Why this Melbourne restaurant owner is calling for vouchers to help the hospitality industry

Hospitality Industry Mark Normoyle Luna Food and Wine Bar

Mark Normoyle talking to customers at Luna's Food and Wine Bar in St Kilda. Source: supplied.

As someone who has worked as a chef around Australia for almost 30 years, I have seen plenty of food venues come and go, both good and bad. But the impact of the pandemic is devastating and indiscriminate, leaving a trail of destruction across the entire hospitality industry.

According to the Australian Bureau of Statistics, 78% of Australian hospitality businesses reduced staff working hours during COVID. 

For an industry that engages around 8% of Australia’s workforce, the flow-on effects this has had for our society and economy are enormous. 

We opened our bistro, Luna’s Food and Wine Bar, in tourist mecca St Kilda four weeks before Melbourne’s first lockdown. We did our best over summer to recoup our 2020 losses but now find ourselves facing a fourth lockdown.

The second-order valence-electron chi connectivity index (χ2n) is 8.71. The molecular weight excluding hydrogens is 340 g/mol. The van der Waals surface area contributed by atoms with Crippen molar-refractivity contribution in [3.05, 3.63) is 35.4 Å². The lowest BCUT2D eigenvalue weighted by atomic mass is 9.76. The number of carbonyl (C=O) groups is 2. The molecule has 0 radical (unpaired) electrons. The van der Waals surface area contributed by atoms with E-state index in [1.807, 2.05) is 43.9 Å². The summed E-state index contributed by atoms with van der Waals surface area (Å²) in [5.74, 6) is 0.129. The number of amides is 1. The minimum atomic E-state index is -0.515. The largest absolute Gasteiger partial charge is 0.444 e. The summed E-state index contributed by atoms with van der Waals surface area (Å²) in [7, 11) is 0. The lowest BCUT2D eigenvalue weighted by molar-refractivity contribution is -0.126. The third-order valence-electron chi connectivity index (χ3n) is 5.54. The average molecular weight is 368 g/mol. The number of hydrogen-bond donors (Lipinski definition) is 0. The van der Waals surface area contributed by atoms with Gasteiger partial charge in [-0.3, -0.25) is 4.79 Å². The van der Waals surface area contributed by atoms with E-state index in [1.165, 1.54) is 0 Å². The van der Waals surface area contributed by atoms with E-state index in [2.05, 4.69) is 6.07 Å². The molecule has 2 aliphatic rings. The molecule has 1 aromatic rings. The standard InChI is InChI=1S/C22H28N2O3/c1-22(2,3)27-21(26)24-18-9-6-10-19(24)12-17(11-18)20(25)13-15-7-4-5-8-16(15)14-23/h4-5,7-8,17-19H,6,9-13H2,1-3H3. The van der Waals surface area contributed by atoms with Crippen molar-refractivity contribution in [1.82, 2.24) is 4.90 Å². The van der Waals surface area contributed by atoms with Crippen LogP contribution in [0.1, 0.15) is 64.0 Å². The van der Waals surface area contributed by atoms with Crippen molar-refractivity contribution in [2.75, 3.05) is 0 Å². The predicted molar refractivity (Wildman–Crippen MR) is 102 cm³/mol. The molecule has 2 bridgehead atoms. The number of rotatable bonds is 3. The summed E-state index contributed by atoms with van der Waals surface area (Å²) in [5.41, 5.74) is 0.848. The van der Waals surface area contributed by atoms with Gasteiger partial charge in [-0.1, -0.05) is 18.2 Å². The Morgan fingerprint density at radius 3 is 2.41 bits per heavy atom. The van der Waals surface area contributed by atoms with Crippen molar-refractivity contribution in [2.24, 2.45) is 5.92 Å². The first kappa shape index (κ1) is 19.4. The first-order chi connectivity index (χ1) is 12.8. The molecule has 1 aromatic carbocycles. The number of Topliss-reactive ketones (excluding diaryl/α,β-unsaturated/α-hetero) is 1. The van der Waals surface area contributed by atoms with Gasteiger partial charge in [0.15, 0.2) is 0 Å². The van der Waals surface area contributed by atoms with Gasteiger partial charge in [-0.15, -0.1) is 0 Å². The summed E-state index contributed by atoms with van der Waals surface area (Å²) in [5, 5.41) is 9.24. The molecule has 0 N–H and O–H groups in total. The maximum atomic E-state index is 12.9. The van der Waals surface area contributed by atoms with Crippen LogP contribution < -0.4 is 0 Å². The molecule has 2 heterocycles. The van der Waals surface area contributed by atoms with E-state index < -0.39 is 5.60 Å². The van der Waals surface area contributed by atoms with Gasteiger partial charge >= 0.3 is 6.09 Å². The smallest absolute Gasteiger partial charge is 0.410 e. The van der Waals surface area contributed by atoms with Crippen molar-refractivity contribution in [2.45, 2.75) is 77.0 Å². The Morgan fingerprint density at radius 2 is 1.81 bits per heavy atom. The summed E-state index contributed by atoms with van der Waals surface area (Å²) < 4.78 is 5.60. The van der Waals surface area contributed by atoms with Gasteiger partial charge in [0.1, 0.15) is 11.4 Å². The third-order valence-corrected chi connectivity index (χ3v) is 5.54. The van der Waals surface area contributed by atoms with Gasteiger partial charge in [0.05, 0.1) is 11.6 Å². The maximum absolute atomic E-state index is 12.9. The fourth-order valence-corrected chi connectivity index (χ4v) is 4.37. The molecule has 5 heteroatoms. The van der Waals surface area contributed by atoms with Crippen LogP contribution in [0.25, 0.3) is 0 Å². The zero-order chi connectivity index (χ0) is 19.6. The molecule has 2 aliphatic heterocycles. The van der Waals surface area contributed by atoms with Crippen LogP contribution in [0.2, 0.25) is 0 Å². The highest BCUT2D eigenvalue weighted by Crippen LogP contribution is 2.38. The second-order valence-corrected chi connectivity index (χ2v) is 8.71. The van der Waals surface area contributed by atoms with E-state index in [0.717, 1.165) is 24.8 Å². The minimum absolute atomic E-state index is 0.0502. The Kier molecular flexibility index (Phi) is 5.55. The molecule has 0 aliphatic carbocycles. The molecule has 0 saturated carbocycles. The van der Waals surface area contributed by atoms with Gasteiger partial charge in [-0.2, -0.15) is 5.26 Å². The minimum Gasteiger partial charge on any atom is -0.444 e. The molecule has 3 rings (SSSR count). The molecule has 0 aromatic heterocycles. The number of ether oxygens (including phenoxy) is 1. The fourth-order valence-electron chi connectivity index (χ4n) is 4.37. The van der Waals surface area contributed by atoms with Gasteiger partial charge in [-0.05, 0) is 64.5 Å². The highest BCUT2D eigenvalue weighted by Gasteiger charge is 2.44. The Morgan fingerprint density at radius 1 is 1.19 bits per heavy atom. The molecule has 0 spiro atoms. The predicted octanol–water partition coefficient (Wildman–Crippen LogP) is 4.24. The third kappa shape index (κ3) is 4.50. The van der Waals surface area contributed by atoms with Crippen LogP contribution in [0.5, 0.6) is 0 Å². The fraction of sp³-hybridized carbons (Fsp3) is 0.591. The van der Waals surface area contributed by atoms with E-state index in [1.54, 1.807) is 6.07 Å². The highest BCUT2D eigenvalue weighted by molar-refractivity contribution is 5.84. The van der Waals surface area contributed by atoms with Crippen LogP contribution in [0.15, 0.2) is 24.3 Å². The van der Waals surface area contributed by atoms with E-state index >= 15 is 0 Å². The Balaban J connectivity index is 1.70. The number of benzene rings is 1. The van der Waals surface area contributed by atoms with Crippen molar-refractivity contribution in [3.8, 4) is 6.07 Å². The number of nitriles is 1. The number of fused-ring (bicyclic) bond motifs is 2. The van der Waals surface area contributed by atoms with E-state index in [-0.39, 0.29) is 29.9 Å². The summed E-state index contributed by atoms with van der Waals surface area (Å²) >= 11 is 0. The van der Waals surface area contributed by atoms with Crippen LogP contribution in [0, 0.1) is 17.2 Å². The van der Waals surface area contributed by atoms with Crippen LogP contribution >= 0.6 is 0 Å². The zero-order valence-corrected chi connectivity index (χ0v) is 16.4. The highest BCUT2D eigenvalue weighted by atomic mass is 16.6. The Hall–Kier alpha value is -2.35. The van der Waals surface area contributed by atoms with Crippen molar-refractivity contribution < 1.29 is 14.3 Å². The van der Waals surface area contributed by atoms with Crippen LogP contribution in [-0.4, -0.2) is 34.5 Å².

Thanks to all our initial experience, the team was able to move quickly to a takeaway-only service when the new lockdown was announced, but it can’t compensate for the almost $50,000 in revenue I have had to write off in cancelling events and private functions. 

Of course I agree with the decision to put public health first, but I am surprised that the Victorian government took a few days to announce its latest lockdown support package. 

We have been down this road before, and this may yet happen again, so surely it makes sense for lockdowns and support packages to be announced simultaneously.

This will provide some measure of continuity and stability that businesses have been calling for.

I would also like to see the Victorian government offer dining vouchers, similar to the scheme the New South Wales government has in place, that extend beyond the CBD when it is safe to do so.

The federal government, meanwhile, could at the stroke of a pen restart JobKeeper for industries such as hospitality when snap lockdowns are called in specific states and cities.

It would also be good to see workers encouraged back to offices as soon as possible as they are great supporters of their local coffee and lunch spots. 

We found in the past couple of months of office work, our dine-in morning coffee trade increased by 25% and our business lunch trade increased by 30%. 

Overall, governments need to think more holistically about when and how they ‘plate up’ lockdown announcements and responses. 


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